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Sri Lanka to ban burqas and shut Islamic schools for ‘national security’

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A burqa is a garment worn by some Muslim women that covers the entire body, including the face, with mesh in the eyes.

Sarath Weerasekera, the country’s public security minister, signed a document on Friday to approve the cabinet to ban burqas for “national security” reasons.

“In our day, Muslim women and girls never wore the burqa,” she said at a news conference on Saturday. “It’s a sign of religious extremism that occurred recently. We will definitely ban it.”

The wearing of the burqa in the predominantly Buddhist nation was temporarily banned in 2019, after a series of bombings on Easter Sunday which killed more than 270 people and injured 500 in churches and hotels.

In the days following the attacks, Sri Lankan intelligence services said they believed the suicides had clear links to ISIS. Zahran Hashim, the alleged mentor and leader, was a radical Islamist preacher, known to local authorities and the Muslim community.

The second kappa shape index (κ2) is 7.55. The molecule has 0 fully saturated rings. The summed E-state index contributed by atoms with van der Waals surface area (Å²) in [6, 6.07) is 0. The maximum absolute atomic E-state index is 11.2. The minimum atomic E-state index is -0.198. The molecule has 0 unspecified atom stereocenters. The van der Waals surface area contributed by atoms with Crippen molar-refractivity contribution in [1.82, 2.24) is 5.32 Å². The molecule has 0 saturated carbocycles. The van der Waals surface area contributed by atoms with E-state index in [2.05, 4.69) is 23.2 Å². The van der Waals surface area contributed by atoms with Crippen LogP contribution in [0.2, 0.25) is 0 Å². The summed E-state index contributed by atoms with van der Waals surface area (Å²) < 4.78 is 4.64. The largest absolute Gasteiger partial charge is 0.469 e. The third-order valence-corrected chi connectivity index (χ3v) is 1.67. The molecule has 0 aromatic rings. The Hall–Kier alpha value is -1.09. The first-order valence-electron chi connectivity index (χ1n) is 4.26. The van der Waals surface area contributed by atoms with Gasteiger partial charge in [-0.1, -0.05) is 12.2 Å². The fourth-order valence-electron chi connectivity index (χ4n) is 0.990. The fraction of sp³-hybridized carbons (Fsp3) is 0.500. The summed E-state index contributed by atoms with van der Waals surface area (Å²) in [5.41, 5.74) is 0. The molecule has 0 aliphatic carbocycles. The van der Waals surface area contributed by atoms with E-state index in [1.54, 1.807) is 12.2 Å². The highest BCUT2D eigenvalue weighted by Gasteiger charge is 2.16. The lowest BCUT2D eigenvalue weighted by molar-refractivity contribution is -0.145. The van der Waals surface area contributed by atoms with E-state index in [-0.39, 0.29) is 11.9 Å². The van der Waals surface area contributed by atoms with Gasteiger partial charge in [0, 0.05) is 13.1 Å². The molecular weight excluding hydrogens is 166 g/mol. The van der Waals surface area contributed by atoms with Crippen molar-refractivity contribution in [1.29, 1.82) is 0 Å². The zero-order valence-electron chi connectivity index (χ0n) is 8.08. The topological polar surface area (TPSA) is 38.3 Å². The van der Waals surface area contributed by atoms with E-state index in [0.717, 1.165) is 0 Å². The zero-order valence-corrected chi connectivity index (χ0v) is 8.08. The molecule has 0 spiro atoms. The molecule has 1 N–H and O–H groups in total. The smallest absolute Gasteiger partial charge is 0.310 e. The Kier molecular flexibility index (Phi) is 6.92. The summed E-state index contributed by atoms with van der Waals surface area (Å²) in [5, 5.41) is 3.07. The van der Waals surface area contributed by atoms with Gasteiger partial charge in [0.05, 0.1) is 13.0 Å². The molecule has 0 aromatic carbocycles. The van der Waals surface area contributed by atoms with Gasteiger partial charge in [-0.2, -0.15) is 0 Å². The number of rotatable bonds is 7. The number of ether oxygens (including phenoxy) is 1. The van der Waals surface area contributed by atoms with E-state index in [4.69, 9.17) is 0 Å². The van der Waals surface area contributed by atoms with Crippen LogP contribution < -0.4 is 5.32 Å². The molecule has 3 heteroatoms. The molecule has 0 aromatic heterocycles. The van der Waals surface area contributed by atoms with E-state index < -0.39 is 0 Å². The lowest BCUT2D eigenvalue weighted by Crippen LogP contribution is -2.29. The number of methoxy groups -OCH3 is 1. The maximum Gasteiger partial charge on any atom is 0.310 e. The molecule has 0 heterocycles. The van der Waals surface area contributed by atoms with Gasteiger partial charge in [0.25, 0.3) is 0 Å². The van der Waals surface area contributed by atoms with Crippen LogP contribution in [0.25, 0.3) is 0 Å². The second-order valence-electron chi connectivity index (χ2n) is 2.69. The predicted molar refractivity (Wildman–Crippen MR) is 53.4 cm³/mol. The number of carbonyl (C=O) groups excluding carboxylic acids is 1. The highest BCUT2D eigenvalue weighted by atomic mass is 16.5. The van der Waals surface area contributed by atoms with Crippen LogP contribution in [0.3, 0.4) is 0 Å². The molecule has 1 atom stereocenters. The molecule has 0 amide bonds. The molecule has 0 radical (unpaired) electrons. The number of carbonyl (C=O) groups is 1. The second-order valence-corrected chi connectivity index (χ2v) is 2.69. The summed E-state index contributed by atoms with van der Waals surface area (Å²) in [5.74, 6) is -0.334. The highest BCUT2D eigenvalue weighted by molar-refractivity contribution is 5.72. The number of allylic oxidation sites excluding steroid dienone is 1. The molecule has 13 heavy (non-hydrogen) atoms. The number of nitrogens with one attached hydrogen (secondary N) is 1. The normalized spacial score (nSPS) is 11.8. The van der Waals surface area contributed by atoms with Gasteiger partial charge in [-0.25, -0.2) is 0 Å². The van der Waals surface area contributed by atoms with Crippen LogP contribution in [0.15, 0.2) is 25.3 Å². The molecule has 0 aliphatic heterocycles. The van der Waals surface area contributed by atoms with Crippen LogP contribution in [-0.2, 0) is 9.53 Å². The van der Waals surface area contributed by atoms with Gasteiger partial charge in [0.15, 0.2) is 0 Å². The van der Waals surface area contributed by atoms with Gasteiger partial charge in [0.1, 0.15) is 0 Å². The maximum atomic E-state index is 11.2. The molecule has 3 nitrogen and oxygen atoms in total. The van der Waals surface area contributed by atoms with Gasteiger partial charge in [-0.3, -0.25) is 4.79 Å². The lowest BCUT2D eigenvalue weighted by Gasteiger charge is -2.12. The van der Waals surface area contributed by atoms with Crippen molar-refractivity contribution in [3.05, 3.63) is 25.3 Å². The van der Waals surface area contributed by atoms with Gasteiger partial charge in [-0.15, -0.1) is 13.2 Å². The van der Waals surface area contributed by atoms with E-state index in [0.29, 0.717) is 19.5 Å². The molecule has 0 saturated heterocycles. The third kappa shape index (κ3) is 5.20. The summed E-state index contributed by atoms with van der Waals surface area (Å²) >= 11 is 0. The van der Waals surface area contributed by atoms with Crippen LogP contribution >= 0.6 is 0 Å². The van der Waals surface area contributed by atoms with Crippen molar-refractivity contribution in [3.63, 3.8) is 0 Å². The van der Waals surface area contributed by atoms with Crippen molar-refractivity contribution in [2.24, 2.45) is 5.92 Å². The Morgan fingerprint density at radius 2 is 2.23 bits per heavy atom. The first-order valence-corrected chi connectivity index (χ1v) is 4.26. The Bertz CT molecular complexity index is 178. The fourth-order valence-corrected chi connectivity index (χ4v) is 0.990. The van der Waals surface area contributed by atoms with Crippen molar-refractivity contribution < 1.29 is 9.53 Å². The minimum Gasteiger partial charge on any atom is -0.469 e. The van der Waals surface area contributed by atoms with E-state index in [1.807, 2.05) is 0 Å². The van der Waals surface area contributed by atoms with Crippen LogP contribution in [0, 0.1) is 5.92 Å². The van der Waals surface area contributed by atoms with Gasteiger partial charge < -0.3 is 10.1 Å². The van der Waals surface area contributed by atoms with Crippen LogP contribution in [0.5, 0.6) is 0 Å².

Later that year, Gotabaya Rajapaksa, best known for crushing a decades-long insurgency in the north of the country as secretary of defense, was elected president after promising repression against extremism.

Rajapaksa is accused of widespread abuses of rights during the war, charges he denies.

Weerasekera said the government plans to ban more than 1,000 Islamic madrassa schools that he said were violating national education policy.

“No one can open a school and teach kids what you want,” he said.

Government movements over the burqa and schools follow an order from last year that forced it to burn Covid-19 victims – against the wishes of Muslims, who bury their dead. This ban was lifted earlier this year following criticism from the United States and international rights groups.

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